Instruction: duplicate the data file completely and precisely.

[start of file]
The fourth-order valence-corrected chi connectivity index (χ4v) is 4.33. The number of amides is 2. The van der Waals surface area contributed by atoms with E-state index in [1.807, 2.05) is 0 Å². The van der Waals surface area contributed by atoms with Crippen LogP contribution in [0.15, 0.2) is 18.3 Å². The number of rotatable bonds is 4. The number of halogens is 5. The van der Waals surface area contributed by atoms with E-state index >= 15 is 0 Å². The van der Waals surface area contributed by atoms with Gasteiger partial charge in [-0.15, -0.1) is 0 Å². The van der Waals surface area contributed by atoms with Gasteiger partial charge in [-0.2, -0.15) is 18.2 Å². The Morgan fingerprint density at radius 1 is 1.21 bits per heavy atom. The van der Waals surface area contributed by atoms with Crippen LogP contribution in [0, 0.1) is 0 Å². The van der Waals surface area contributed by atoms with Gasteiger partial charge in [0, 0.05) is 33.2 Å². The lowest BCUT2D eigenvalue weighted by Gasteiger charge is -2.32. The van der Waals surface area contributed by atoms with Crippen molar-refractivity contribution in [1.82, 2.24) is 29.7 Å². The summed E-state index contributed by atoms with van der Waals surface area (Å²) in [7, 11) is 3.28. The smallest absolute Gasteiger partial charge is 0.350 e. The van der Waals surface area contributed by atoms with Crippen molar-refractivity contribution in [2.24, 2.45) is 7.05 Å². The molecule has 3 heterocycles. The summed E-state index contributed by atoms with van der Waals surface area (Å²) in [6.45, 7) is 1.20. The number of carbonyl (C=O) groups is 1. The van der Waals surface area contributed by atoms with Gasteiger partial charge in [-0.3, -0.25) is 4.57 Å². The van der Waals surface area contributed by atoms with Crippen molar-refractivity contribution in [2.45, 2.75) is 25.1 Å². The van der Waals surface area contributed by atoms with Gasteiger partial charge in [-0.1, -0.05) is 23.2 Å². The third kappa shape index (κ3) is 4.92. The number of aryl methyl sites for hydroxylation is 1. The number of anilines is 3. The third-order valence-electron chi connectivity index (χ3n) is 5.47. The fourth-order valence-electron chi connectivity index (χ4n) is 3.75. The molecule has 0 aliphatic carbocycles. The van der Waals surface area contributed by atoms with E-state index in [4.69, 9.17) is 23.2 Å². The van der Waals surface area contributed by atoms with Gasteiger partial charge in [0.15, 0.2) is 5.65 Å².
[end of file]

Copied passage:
The fourth-order valence-corrected chi connectivity index (χ4v) is 4.33. The number of amides is 2. The van der Waals surface area contributed by atoms with E-state index in [1.807, 2.05) is 0 Å². The van der Waals surface area contributed by atoms with Crippen LogP contribution in [0.15, 0.2) is 18.3 Å². The number of rotatable bonds is 4. The number of halogens is 5. The van der Waals surface area contributed by atoms with E-state index >= 15 is 0 Å². The van der Waals surface area contributed by atoms with Gasteiger partial charge in [-0.15, -0.1) is 0 Å². The van der Waals surface area contributed by atoms with Gasteiger partial charge in [-0.2, -0.15) is 18.2 Å². The Morgan fingerprint density at radius 1 is 1.21 bits per heavy atom. The van der Waals surface area contributed by atoms with Crippen LogP contribution in [0, 0.1) is 0 Å². The van der Waals surface area contributed by atoms with Gasteiger partial charge in [0, 0.05) is 33.2 Å². The lowest BCUT2D eigenvalue weighted by Gasteiger charge is -2.32. The van der Waals surface area contributed by atoms with Crippen molar-refractivity contribution in [1.82, 2.24) is 29.7 Å². The summed E-state index contributed by atoms with van der Waals surface area (Å²) in [7, 11) is 3.28. The smallest absolute Gasteiger partial charge is 0.350 e. The van der Waals surface area contributed by atoms with Crippen molar-refractivity contribution in [2.24, 2.45) is 7.05 Å². The molecule has 3 heterocycles. The summed E-state index contributed by atoms with van der Waals surface area (Å²) in [6.45, 7) is 1.20. The number of carbonyl (C=O) groups is 1. The van der Waals surface area contributed by atoms with Gasteiger partial charge in [-0.3, -0.25) is 4.57 Å². The van der Waals surface area contributed by atoms with Crippen molar-refractivity contribution in [2.45, 2.75) is 25.1 Å². The van der Waals surface area contributed by atoms with Gasteiger partial charge in [-0.1, -0.05) is 23.2 Å². The third kappa shape index (κ3) is 4.92. The number of aryl methyl sites for hydroxylation is 1. The number of anilines is 3. The third-order valence-electron chi connectivity index (χ3n) is 5.47. The fourth-order valence-electron chi connectivity index (χ4n) is 3.75. The molecule has 0 aliphatic carbocycles. The van der Waals surface area contributed by atoms with E-state index in [4.69, 9.17) is 23.2 Å². The van der Waals surface area contributed by atoms with Gasteiger partial charge in [0.15, 0.2) is 5.65 Å².